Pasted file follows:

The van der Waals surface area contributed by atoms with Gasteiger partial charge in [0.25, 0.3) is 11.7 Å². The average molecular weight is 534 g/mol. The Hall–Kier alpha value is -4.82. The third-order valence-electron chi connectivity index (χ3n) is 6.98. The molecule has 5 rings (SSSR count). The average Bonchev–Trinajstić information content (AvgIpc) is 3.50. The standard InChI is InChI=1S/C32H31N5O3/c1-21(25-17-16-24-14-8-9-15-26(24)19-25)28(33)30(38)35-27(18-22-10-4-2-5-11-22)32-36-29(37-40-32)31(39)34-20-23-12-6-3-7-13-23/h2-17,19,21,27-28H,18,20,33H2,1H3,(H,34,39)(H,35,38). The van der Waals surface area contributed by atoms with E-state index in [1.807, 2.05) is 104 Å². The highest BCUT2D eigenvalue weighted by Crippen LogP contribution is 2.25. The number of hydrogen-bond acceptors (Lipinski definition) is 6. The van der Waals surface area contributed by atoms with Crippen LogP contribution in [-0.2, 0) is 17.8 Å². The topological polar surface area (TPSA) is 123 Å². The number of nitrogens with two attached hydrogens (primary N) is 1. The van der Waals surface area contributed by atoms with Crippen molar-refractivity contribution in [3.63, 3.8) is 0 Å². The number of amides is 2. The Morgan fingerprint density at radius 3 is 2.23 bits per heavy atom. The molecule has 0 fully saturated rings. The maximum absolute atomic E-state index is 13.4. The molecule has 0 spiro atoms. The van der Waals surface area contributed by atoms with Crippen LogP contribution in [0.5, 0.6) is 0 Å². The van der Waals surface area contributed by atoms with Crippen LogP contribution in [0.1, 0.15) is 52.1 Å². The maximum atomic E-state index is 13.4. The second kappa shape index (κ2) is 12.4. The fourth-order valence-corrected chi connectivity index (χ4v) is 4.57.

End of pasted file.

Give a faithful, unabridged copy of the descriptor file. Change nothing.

The van der Waals surface area contributed by atoms with Gasteiger partial charge in [0.25, 0.3) is 11.7 Å². The average molecular weight is 534 g/mol. The Hall–Kier alpha value is -4.82. The third-order valence-electron chi connectivity index (χ3n) is 6.98. The molecule has 5 rings (SSSR count). The average Bonchev–Trinajstić information content (AvgIpc) is 3.50. The standard InChI is InChI=1S/C32H31N5O3/c1-21(25-17-16-24-14-8-9-15-26(24)19-25)28(33)30(38)35-27(18-22-10-4-2-5-11-22)32-36-29(37-40-32)31(39)34-20-23-12-6-3-7-13-23/h2-17,19,21,27-28H,18,20,33H2,1H3,(H,34,39)(H,35,38). The van der Waals surface area contributed by atoms with E-state index in [1.807, 2.05) is 104 Å². The highest BCUT2D eigenvalue weighted by Crippen LogP contribution is 2.25. The number of hydrogen-bond acceptors (Lipinski definition) is 6. The van der Waals surface area contributed by atoms with Crippen LogP contribution in [-0.2, 0) is 17.8 Å². The topological polar surface area (TPSA) is 123 Å². The number of nitrogens with two attached hydrogens (primary N) is 1. The van der Waals surface area contributed by atoms with Crippen molar-refractivity contribution in [3.63, 3.8) is 0 Å². The number of amides is 2. The Morgan fingerprint density at radius 3 is 2.23 bits per heavy atom. The molecule has 0 fully saturated rings. The maximum absolute atomic E-state index is 13.4. The molecule has 0 spiro atoms. The van der Waals surface area contributed by atoms with Crippen LogP contribution in [0.5, 0.6) is 0 Å². The van der Waals surface area contributed by atoms with Crippen LogP contribution in [0.1, 0.15) is 52.1 Å². The maximum atomic E-state index is 13.4. The second kappa shape index (κ2) is 12.4. The fourth-order valence-corrected chi connectivity index (χ4v) is 4.57.